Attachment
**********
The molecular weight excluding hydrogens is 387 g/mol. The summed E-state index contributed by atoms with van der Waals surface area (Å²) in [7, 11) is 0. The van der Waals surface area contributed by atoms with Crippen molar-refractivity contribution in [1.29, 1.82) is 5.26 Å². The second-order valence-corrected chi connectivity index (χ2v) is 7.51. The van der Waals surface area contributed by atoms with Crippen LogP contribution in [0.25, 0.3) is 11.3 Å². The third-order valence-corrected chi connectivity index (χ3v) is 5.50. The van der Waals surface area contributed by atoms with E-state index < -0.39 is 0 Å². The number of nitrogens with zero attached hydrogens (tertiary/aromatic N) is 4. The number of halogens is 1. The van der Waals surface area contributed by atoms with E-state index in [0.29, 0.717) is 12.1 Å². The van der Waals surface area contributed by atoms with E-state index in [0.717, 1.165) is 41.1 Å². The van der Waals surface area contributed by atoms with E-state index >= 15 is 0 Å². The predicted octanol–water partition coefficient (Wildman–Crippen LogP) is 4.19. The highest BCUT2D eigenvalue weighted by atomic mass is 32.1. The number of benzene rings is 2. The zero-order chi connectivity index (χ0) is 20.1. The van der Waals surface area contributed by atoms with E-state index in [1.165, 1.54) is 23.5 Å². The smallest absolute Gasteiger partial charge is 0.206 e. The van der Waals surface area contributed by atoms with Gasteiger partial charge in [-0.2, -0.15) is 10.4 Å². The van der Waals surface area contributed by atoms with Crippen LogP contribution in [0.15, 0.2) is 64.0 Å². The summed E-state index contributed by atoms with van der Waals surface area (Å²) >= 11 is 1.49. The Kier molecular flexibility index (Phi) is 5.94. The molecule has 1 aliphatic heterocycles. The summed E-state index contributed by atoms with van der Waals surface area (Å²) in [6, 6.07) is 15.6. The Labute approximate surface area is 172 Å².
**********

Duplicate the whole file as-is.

The molecular weight excluding hydrogens is 387 g/mol. The summed E-state index contributed by atoms with van der Waals surface area (Å²) in [7, 11) is 0. The van der Waals surface area contributed by atoms with Crippen molar-refractivity contribution in [1.29, 1.82) is 5.26 Å². The second-order valence-corrected chi connectivity index (χ2v) is 7.51. The van der Waals surface area contributed by atoms with Crippen LogP contribution in [0.25, 0.3) is 11.3 Å². The third-order valence-corrected chi connectivity index (χ3v) is 5.50. The van der Waals surface area contributed by atoms with E-state index < -0.39 is 0 Å². The number of nitrogens with zero attached hydrogens (tertiary/aromatic N) is 4. The number of halogens is 1. The van der Waals surface area contributed by atoms with E-state index in [0.29, 0.717) is 12.1 Å². The van der Waals surface area contributed by atoms with E-state index in [0.717, 1.165) is 41.1 Å². The van der Waals surface area contributed by atoms with E-state index >= 15 is 0 Å². The predicted octanol–water partition coefficient (Wildman–Crippen LogP) is 4.19. The highest BCUT2D eigenvalue weighted by atomic mass is 32.1. The number of benzene rings is 2. The zero-order chi connectivity index (χ0) is 20.1. The van der Waals surface area contributed by atoms with E-state index in [1.165, 1.54) is 23.5 Å². The smallest absolute Gasteiger partial charge is 0.206 e. The van der Waals surface area contributed by atoms with Gasteiger partial charge in [-0.2, -0.15) is 10.4 Å². The van der Waals surface area contributed by atoms with Crippen LogP contribution in [0.15, 0.2) is 64.0 Å². The summed E-state index contributed by atoms with van der Waals surface area (Å²) >= 11 is 1.49. The Kier molecular flexibility index (Phi) is 5.94. The molecule has 1 aliphatic heterocycles. The summed E-state index contributed by atoms with van der Waals surface area (Å²) in [6, 6.07) is 15.6. The Labute approximate surface area is 172 Å².